How to Build a Door Jamb From Scratch

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Door jamb frames consist of two vertical legs, or side jambs, and a horizontal board at the top, called the head jamb. When the door is attached with hinges to the completed jamb frame, the entire assembly is referred to as a prehung door. This all-in-one unit is often used in new construction to avoid separate installation of the jamb and the door. The same is true when you're building a custom jamb to fit a door opening. You can build a jamb frame and have the door installed in less than one afternoon.


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Rough Opening Measurements

The rough opening for the door must include space for the completed jamb and clearance for the door. Common door heights are 80 inches tall with widths running 28, 30, 32, 34 and 36 inches. A basic rule of thumb is to make the rough opening 2 inches wider and 2 1/2 inches taller than the door. This leaves room for the prehung door unit, space for shims to plumb and straighten the jambs, and clearance below the door for carpeting or other flooring material.

Jamb Materials

Most jambs are made from 3/4-inch-thick pine, hemlock or fir. These softwoods are economical and easy to work with. You can also use oak or any other hardwood for a stain-grade jamb, but hardwoods are pricey and harder to work with, especially when preparing the jamb for hinges. Home stores and lumberyards also offer premade jamb material in widths to fit standard walls.

Jamb Measurements

When building a door jamb to fit a standard wall with a two-by-four frame and 1/2-inch drywall on each side, the width of the jamb board typically is 4 9/16 inches. If you're not using premade jamb material, or if your walls are a nonstandard thickness, you can buy 5- or 6-inch-wide lumber and rip-cut it to the width of the wall using a table saw. Premade jamb material comes sanded. If you cut it to width, you'll need to smooth and round the corners and edges with sandpaper.

The best tool for cutting jambs to length is a miter saw, but you can also use a circular saw or handsaw. If your rough opening measures 82 1/2 inches tall, cut the side jambs to length at about 81 inches, depending on how much clearance you want below the door. Cut the head jamb to length so it equals the door width plus the thickness of both side jambs plus about 1/8 inch for door clearance between the side jambs. The head jamb goes over the ends of the side jambs.


Install the Hinges

Install the hinges on the door if they are not already in place. Position one hinge 5 inches from the top of the door, one hinge 5 inches from the bottom of the door and the third hinge equidistant between the other two. If you have a lightweight interior door, you may need only two hinges with one at the top and one at the bottom.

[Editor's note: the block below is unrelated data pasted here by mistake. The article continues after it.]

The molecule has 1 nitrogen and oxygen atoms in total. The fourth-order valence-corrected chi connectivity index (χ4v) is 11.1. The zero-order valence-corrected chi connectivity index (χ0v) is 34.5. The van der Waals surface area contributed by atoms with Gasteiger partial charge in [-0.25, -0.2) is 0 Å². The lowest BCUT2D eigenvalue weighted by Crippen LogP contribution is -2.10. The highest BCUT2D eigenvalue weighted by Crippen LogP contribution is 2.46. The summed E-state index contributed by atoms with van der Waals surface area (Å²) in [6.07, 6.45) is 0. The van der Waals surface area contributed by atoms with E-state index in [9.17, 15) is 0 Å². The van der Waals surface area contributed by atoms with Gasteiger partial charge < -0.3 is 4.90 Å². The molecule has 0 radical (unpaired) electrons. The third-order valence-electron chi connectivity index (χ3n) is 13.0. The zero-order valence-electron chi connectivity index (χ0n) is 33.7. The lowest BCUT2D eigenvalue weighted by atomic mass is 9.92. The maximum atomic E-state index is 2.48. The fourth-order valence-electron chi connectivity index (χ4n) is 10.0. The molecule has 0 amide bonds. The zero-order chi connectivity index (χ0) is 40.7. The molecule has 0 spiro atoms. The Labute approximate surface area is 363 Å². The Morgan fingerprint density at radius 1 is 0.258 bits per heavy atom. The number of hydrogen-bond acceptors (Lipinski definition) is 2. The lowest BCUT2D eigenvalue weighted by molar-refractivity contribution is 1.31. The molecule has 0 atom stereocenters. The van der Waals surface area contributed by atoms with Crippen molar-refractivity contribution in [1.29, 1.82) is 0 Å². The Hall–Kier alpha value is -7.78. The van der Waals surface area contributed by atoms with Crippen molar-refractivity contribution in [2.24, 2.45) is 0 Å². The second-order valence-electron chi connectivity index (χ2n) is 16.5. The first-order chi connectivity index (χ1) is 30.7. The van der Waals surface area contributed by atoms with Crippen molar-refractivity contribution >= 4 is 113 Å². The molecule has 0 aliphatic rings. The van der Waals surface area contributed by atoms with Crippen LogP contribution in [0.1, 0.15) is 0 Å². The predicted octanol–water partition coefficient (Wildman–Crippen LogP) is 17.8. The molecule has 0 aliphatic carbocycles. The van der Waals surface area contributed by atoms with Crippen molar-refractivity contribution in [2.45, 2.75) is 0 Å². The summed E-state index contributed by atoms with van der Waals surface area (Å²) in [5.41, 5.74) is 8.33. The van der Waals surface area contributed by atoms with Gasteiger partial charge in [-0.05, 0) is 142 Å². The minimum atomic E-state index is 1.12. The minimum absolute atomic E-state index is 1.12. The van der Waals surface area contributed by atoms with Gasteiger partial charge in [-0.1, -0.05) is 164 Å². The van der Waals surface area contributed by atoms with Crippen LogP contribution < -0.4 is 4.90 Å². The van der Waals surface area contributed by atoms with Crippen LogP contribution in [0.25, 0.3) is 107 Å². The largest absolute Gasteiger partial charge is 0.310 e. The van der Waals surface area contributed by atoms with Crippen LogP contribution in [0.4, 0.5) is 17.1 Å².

Set the side jamb where you plan to install the hinges, flush with the side of the door as if it were already installed. Use a pencil to trace the outline of the hinges onto the jamb. If you're handy with tools, use a router to cut the shallow recesses, called the hinge mortises, or chisel them out by hand with a sharp wood chisel.

After cutting the mortises, test-fit the hinges to the door and jamb to verify everything works properly, then install the hinge halves on the jamb and door, respectively. Do not mount the door to the jamb yet.

Assemble the Jambs

Place the head jamb over the top ends of the side jambs. Use two or three 1 1/2-inch screws to fasten the head jamb to each side jamb, depending on how wide the jamb material is. When complete, you should have a door frame without a bottom piece. Install the door inside the jamb frame by assembling the hinges.

Hang the Door Unit

Stand the prehung door and jamb inside the opening. Tap some thin wedges between the jamb and rough opening. Cedar works well for this purpose. Use a variety of thicknesses, doubling them up if you need to. Use a level with the wedges to plumb the hinge-side jamb, tapping the wedges into the shim spaces as needed. Fasten the hinge-side jamb with 8d finish nails driven into the rough opening framing.

Close the door and check the gap between the door and the head and latch-side jambs; this space is called the reveal. Use shims to adjust the head and latch jambs so the reveal is consistent along the top and side edges of the door, then nail the head and latch jambs in place. Drive all nails slightly below the surface of the jambs with a hammer and nail set. Cut or break off any protruding wedges that extend beyond the door jamb.


Add the Door Stops and Hardware

Door stop molding goes around the inside of the jamb and creates a lip for the door to rest against when closed. The molding is typically 1 1/4-inches wide and 3/8-inch thick. It often has a flat edge on one side and tapers to a rounded edge on the other. The flat edge goes against the door.

Cut the stop molding with a miter saw, mitering the corners for a finished look, and nail it around the perimeter of the door with 4d finish nails. When the door shuts, the flat edge of the doorstop molding should be tight against the door. Leave a little room for weatherstripping if the door is an entry door or you want to weatherstrip for soundproofing. Use a nail set to drive the nails slightly below the surface of the wood. Fill all nail holes in the jambs and stops with stainable or paintable wood putty. Install the door handle latch hardware following the manufacturer's directions.



Wade Shaddy

Specializing in hardwood furniture, trim carpentry, cabinets, home improvement and architectural millwork, Wade Shaddy has worked in homebuilding since 1972. Shaddy has also worked as a newspaper reporter and writer, and as a contributing writer for Bicycling Magazine. Shaddy began publishing in various magazines in 1992, and published a novel, “Dark Canyon,” in 2008.